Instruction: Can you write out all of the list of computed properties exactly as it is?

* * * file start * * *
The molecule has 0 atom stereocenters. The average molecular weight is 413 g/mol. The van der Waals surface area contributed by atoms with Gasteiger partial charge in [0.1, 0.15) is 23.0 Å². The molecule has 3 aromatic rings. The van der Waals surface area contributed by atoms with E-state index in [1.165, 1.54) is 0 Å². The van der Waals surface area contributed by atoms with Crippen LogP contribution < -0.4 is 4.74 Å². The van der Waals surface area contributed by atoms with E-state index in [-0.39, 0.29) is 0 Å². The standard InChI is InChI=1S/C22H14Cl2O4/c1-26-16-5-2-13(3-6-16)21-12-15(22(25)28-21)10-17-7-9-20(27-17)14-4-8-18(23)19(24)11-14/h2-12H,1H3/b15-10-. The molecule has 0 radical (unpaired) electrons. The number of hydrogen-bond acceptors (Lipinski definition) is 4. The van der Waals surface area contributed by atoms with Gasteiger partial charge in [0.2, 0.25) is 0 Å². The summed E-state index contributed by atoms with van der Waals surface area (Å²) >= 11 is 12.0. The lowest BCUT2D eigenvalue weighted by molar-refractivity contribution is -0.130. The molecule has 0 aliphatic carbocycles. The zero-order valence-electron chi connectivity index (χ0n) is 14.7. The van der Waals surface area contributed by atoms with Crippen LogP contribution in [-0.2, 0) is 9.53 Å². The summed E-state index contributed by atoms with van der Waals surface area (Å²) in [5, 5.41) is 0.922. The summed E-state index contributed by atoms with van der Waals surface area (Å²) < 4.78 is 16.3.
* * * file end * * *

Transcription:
The molecule has 0 atom stereocenters. The average molecular weight is 413 g/mol. The van der Waals surface area contributed by atoms with Gasteiger partial charge in [0.1, 0.15) is 23.0 Å². The molecule has 3 aromatic rings. The van der Waals surface area contributed by atoms with E-state index in [1.165, 1.54) is 0 Å². The van der Waals surface area contributed by atoms with Crippen LogP contribution < -0.4 is 4.74 Å². The van der Waals surface area contributed by atoms with E-state index in [-0.39, 0.29) is 0 Å². The standard InChI is InChI=1S/C22H14Cl2O4/c1-26-16-5-2-13(3-6-16)21-12-15(22(25)28-21)10-17-7-9-20(27-17)14-4-8-18(23)19(24)11-14/h2-12H,1H3/b15-10-. The molecule has 0 radical (unpaired) electrons. The number of hydrogen-bond acceptors (Lipinski definition) is 4. The van der Waals surface area contributed by atoms with Gasteiger partial charge in [0.2, 0.25) is 0 Å². The summed E-state index contributed by atoms with van der Waals surface area (Å²) >= 11 is 12.0. The lowest BCUT2D eigenvalue weighted by molar-refractivity contribution is -0.130. The molecule has 0 aliphatic carbocycles. The zero-order valence-electron chi connectivity index (χ0n) is 14.7. The van der Waals surface area contributed by atoms with Crippen LogP contribution in [-0.2, 0) is 9.53 Å². The summed E-state index contributed by atoms with van der Waals surface area (Å²) in [5, 5.41) is 0.922. The summed E-state index contributed by atoms with van der Waals surface area (Å²) < 4.78 is 16.3.